The signal used for the synchronizing of scanning specified in EIA Standards RS-170, RS-330, RS-343, or subsequent issues.
EI (Electronic Iris)
Certain CCD security cameras utilize an electronic iris to electronically mimic a traditional auto iris. One drawback of an EI is that excessive light damages it over the long term.
EIA (Electronic Industries Association)
EIA is both an electronics trade organization that develops industry standards and a term associated with serial communications applicable to digital video recorders.
This term applies to video cameras that compensate for moderate indoor changes in light without use of auto iris lenses.
This is a feature of certain motion detecting Network IP Cameras. When activity is detected, they can email authorized users images or video. Griffid is one example of camera management software that accomplishes this.
An electronic circuit that introduces compensation for frequency discriminative effects of elements within the television system, particularly long coaxial transmission systems.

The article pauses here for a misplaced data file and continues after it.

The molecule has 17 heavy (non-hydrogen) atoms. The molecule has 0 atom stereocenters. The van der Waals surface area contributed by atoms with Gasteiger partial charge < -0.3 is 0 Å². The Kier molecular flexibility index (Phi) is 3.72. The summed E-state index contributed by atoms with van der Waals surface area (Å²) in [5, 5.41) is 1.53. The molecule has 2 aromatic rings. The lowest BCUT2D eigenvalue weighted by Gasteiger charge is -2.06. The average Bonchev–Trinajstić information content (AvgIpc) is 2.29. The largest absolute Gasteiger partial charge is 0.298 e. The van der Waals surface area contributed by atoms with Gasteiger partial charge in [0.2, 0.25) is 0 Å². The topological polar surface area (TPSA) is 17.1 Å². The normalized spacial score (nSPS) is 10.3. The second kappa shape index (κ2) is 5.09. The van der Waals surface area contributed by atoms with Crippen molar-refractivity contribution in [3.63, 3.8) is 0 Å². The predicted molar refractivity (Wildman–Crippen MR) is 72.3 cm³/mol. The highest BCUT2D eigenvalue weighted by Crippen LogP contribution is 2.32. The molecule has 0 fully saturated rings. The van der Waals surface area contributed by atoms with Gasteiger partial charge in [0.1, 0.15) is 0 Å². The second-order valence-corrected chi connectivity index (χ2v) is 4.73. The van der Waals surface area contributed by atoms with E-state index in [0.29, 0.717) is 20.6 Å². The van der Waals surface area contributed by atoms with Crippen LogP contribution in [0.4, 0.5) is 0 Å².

Embedded operating system
Cameras with this can also operate as computers. With an OS like Linux installed, they can perform other tasks such as sending images to a web site via FTP, email notification, and being simultaneously accessible by multiple users.
EMI (Electro Magnetic Interference)
If improperly shielded, most electronic equipment causes EMI. The FCC sets the standards for electronic equipment shielding.
Ethernet can send information either wirelessly (known as WiFi) or, more commonly, over wires. It runs at 10mbps, and all terminals connect to a single common bus (sometimes called a highway). It serves as the IEEE (Institute of Electrical and Electronics Engineers) 802.3 standard, which ensures that networks adhere to a particular set of technical standards. A new type, known as Fast Ethernet, or 100Base-T, runs at 100Mbps, and the newest type, Gigabit Ethernet, runs at 1gigabit per second.